[OT] Grammar nitpick (5, Funny)

noidentity (188756) | more than 6 years ago | (#21226141)

But be warned: don't read the technical paper itself. It could win an obfuscated contest -- if such a contest existed for scientific papers.


An obfuscated contest or a contest for obfuscation? The fomer would be difficult to figure out, while the latter would reward entries that are difficult to figure out.

Re:[OT] Grammar nitpick (1)

Cheerio Boy (82178) | more than 6 years ago | (#21226341)

But be warned: don't read the technical paper itself. It could win an obfuscated contest -- if such a contest existed for scientific papers.


An obfuscated contest or a contest for obfuscation? The fomer would be difficult to figure out, while the latter would reward entries that are difficult to figure out.

So that would be a Perl contest with government funding rules then?

Re:[OT] Grammar nitpick (1)

mrbluze (1034940) | more than 6 years ago | (#21226349)

Reading the post, I already felt thoroughly obfusced. Reminds me of the timy my fsck obfsck'd by hard drive and it all turned to water.

Re:[OT] Grammar nitpick (1)

Smordnys s'regrepsA (1160895) | more than 6 years ago | (#21226351)

Yes.

Re:[OT] Grammar nitpick (0)

Anonymous Coward | more than 6 years ago | (#21227051)

Exactly.

Pet Peeve: UIUC (4, Informative)

Bill, Shooter of Bul (629286) | more than 6 years ago | (#21226167)

No one in the state calls it UIUC, except for University of Illinois at Chicago students and alumni who get upset when you call it U of I. Every one else just calls it Illinois. It confuses everyone else when its referred to as UIUC.

Re:Pet Peeve: UIUC (4, Informative)

djcapelis (587616) | more than 6 years ago | (#21226257)

Actually "everyone else" might just be defined to be people who aren't in your state... last I checked there were more people not from Illinois than those from Illinois. (And if you have to pick a segment to confuse, I'd think you'd want to pick the ones who are near the place and can probably figure it out.)

Good to know either way, but whether you like it or not, the majority of folks know it best as UIUC. Sorry that you're so well known and all. :)

Also, if they don't want to be known as UIUC, perhaps a change of domain name is in order...

Re:Pet Peeve: UIUC (1)

djcapelis (587616) | more than 6 years ago | (#21226275)

Ah, I see they have both domains...

It's almost like its got two names each of which might be equally acceptable for use!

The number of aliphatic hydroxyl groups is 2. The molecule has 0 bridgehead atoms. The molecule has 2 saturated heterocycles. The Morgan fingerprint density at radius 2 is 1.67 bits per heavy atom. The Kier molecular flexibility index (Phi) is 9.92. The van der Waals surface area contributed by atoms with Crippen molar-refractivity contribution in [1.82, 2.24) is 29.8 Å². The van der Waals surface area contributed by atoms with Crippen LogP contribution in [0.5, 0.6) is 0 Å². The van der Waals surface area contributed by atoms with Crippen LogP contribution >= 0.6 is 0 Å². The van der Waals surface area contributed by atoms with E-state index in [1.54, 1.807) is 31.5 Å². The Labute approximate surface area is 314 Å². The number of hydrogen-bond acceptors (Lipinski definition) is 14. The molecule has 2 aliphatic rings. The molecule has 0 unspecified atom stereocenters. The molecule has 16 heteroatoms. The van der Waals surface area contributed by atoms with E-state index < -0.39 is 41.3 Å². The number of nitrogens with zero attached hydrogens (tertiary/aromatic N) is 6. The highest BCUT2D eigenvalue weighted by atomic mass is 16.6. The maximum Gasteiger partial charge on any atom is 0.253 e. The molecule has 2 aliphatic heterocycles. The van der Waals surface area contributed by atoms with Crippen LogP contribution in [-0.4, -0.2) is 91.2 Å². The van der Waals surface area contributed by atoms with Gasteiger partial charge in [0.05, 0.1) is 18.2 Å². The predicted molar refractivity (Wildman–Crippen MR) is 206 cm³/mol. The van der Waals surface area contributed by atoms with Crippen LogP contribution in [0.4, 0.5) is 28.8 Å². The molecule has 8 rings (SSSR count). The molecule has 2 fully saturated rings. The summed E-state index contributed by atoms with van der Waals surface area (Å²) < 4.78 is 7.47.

Re:Pet Peeve: UIUC (1)

ArcticFlood (863255) | more than 6 years ago | (#21226453)

Re:Pet Peeve: UIUC (1)

djcapelis (587616) | more than 6 years ago | (#21226671)

Oh dear, I'm sorry to hear that. Marketing people really need to get the hell out of universities...

Re:Pet Peeve: UIUC (1)

ArcticFlood (863255) | more than 6 years ago | (#21226765)

Yeah, some tech decisions aren't made for good reasons, such as using Blackboard [blackboard.com] (which is hugely bloated). At least only the new subdomains are being used as illinois.edu instead of uiuc.edu, and that only matters with the login system. However, it is neat having my school mentioned on Slashdot.

Re:Pet Peeve: UIUC (0)

Anonymous Coward | more than 6 years ago | (#21227827)

The University of Indonesia is in Chicago?

http://www.ui.edu

Re:Pet Peeve: UIUC (0)

Anonymous Coward | more than 6 years ago | (#21226387)

They actually are trying to rebrand the name now to "Illinois" instead of UIUC. The domain is in use(http://illinois.edu/).

Re:Pet Peeve: UIUC (0)

Anonymous Coward | more than 6 years ago | (#21226371)

Every one else just calls it Illinois. It confuses everyone else when its referred to as UIUC.

Who's "everyone else"? Anyway, most of us at UIC just refer to it as Urbana and our location as Chicago.

Re:Pet Peeve: UIUC (1)

Hesperus (16733) | more than 6 years ago | (#21226553)

Uh.. I call it UIUC. For what it's worth my wife grew up in Urbana, and her brother is a physics student living in Champaign (I prefer Champaign myself). Still when we are visiting I tend to say "we're going to Chambana".

Re:Pet Peeve: UIUC (0, Troll)

Dr. Cody (554864) | more than 6 years ago | (#21228401)

UIC students should be honored to have been mistaken for a real university.